September 16, 2021

A few weeks ago, when we were discussing how to understand and react to the election, I said something like this: If you look at a political race, there are four major variables: partisanship, ideology, race and gender.

These are the kinds of things that make up the outcome.

We’ll look at those four variables in a moment, but first, let’s start with ideology.

You can use that as a starting point for a political story.

You’ll probably want to look at this in a different way than I did, because in 2016, it was not really possible to look objectively at the ideological differences between the major parties.

We still don’t have enough data on ideological preferences and voting behavior to draw meaningful conclusions about the outcomes of congressional races.

But we do have data on partisanship.

And ideology is a very good proxy for partisanship because it measures people’s beliefs about the policies and politics of a particular party.

For example, a person with a very conservative political ideology might vote for a Republican because they think that their party’s policies would be better for their economic well-being.

A person with an extreme ideological view might vote against a Democratic candidate because they believe that Democrats’ policies would make it harder for them to get ahead in a job market.

This is the basis for the partisan framing in our election coverage.

And this is what we see every four years.

The ideological framing in this election cycle is even more dramatic.

It was particularly striking because Republicans had the largest majority in the House.

The Democrats also had a majority in both chambers of Congress, and the President was elected in 2016.

This gave them the leverage to pass laws that were often unpopular in the public’s eyes.

They had to defend them, and they won.

This was not an isolated event.

For decades, the media has been telling the story of this election as if it were a contest between two political parties.

The news media has largely ignored the ideological framing of the election.

The reason for this, I think, is that we’re not talking about a campaign between two parties.

Instead, we’re talking about the Republican and Democratic parties at the federal level.

If you read news stories about the midterm elections, you will see a lot of emphasis on the fact that there were three Republican and three Democratic senators.

But this isn’t just about the Democrats.

Republicans were the dominant party in Congress, the President’s party, and both houses of Congress.

And if you think about the way that these two parties are represented in the United States Senate and House, it’s clear that Democrats have a real advantage in the Senate and that Republicans have an advantage in both houses.

What does this mean for the future of American politics?

For a long time, American politics has been dominated by two major parties and a minority of people are either strongly in one or both of the two parties’ camps.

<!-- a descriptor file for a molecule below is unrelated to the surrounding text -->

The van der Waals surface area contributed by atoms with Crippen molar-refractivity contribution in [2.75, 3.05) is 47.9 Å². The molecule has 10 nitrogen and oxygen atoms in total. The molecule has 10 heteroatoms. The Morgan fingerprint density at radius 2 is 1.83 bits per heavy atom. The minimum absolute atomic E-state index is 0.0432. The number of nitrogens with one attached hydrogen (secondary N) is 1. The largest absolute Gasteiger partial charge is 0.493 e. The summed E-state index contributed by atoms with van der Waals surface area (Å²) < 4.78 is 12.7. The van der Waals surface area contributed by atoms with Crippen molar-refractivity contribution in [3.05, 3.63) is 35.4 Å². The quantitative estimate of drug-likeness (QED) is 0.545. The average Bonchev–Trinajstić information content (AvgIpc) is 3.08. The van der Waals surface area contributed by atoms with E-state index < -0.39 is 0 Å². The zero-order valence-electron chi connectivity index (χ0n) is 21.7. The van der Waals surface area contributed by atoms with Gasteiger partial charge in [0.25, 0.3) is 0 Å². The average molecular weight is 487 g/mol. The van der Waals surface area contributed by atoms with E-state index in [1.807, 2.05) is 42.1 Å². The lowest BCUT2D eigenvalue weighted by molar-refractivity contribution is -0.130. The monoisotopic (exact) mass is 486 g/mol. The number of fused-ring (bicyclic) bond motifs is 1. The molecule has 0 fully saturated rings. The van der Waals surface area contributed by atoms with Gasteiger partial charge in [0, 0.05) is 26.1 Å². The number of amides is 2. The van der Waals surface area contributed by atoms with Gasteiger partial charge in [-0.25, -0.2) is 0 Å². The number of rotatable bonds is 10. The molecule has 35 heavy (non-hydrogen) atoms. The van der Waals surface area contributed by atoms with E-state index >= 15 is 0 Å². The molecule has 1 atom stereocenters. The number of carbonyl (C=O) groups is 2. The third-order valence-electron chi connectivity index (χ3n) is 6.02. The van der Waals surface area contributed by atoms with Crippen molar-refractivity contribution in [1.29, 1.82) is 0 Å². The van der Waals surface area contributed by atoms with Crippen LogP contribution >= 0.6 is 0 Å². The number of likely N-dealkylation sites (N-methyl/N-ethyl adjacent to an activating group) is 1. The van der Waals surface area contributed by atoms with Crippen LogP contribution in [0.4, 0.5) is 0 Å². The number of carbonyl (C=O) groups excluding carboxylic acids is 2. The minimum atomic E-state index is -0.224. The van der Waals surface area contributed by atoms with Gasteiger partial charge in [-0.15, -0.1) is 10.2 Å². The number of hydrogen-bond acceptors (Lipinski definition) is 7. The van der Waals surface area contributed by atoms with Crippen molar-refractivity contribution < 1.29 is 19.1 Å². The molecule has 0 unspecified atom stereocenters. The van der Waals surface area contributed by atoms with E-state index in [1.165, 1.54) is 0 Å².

It is this polarization that has led to two of the most important outcomes of the 20th century: the wars in Vietnam and Iraq, and economic inequality.

This polarization has made the politics of politics fundamentally different in the last two decades.

The election of Donald Trump, in particular, has brought the two sides of the American political divide to the center of the national conversation.

Trump is a candidate who is both unqualified and unqualified for the presidency.

He is a billionaire, he is a racist, he has contempt for the Constitution and he doesn’t respect the norms of democracy.

His views are completely outside the mainstream of American political thinking.

As a result, Americans are looking at the election in terms of two competing parties.

But when we look at these elections in terms on ideology, there is a clear distinction between the two.

It’s easy to be cynical about what will happen in 2018, but this is really the first time in the history of American elections that people have been looking at these issues in terms not of ideology but of ideology and race.

In other words, this election is about the future, not the past.

The future is a question of how we can keep the country moving forward in a way that is inclusive of all Americans, not just the rich and powerful.

In 2018, we’ll see the next two cycles of elections in a few months.

We will see if the current polarization of American society persists.

But if we look closely at what is going on, we will see that it has created a two-party system that has no mandate for a governing majority.

The way that the two political camps frame this election may not be what you want.

It might not even be what people would expect.

But it is what the two-parties have in common.

That is, both parties have been increasingly dependent on the support of wealthy people and corporations.

As our society becomes more and more diverse, the two party system has become increasingly difficult for the American people to support.

For this reason, we need to keep in mind that politics is an institution that needs to be